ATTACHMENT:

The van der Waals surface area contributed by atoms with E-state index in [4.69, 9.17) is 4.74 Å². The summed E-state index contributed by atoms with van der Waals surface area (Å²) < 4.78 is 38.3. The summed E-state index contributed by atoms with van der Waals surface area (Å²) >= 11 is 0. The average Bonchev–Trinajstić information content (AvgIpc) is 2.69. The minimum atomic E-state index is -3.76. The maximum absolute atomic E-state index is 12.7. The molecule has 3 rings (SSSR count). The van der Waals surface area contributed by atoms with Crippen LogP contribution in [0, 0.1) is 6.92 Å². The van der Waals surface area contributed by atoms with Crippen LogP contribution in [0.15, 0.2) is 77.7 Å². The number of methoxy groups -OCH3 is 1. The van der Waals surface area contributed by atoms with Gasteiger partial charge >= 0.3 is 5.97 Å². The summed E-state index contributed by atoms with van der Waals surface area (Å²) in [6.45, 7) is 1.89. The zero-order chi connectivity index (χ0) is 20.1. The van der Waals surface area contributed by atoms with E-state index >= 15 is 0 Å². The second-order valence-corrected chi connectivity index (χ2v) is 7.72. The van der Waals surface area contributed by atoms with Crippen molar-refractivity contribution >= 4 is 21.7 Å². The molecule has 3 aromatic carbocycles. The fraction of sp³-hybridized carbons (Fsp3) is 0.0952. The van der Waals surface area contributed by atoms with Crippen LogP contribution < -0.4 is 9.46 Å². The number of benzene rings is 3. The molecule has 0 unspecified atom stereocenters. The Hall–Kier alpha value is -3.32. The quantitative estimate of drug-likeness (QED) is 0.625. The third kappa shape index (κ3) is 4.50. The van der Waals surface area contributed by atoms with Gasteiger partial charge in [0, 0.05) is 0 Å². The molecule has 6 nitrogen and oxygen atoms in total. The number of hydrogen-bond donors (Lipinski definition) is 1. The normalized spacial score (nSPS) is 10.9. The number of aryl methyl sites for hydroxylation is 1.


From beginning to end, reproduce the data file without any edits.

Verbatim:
The van der Waals surface area contributed by atoms with E-state index in [4.69, 9.17) is 4.74 Å². The summed E-state index contributed by atoms with van der Waals surface area (Å²) < 4.78 is 38.3. The summed E-state index contributed by atoms with van der Waals surface area (Å²) >= 11 is 0. The average Bonchev–Trinajstić information content (AvgIpc) is 2.69. The minimum atomic E-state index is -3.76. The maximum absolute atomic E-state index is 12.7. The molecule has 3 rings (SSSR count). The van der Waals surface area contributed by atoms with Crippen LogP contribution in [0, 0.1) is 6.92 Å². The van der Waals surface area contributed by atoms with Crippen LogP contribution in [0.15, 0.2) is 77.7 Å². The number of methoxy groups -OCH3 is 1. The van der Waals surface area contributed by atoms with Gasteiger partial charge >= 0.3 is 5.97 Å². The summed E-state index contributed by atoms with van der Waals surface area (Å²) in [6.45, 7) is 1.89. The zero-order chi connectivity index (χ0) is 20.1. The van der Waals surface area contributed by atoms with E-state index >= 15 is 0 Å². The second-order valence-corrected chi connectivity index (χ2v) is 7.72. The van der Waals surface area contributed by atoms with Crippen molar-refractivity contribution >= 4 is 21.7 Å². The molecule has 3 aromatic carbocycles. The fraction of sp³-hybridized carbons (Fsp3) is 0.0952. The van der Waals surface area contributed by atoms with Crippen LogP contribution < -0.4 is 9.46 Å². The number of benzene rings is 3. The molecule has 0 unspecified atom stereocenters. The Hall–Kier alpha value is -3.32. The quantitative estimate of drug-likeness (QED) is 0.625. The third kappa shape index (κ3) is 4.50. The van der Waals surface area contributed by atoms with Gasteiger partial charge in [0, 0.05) is 0 Å². The molecule has 6 nitrogen and oxygen atoms in total. The number of hydrogen-bond donors (Lipinski definition) is 1. The normalized spacial score (nSPS) is 10.9. The number of aryl methyl sites for hydroxylation is 1.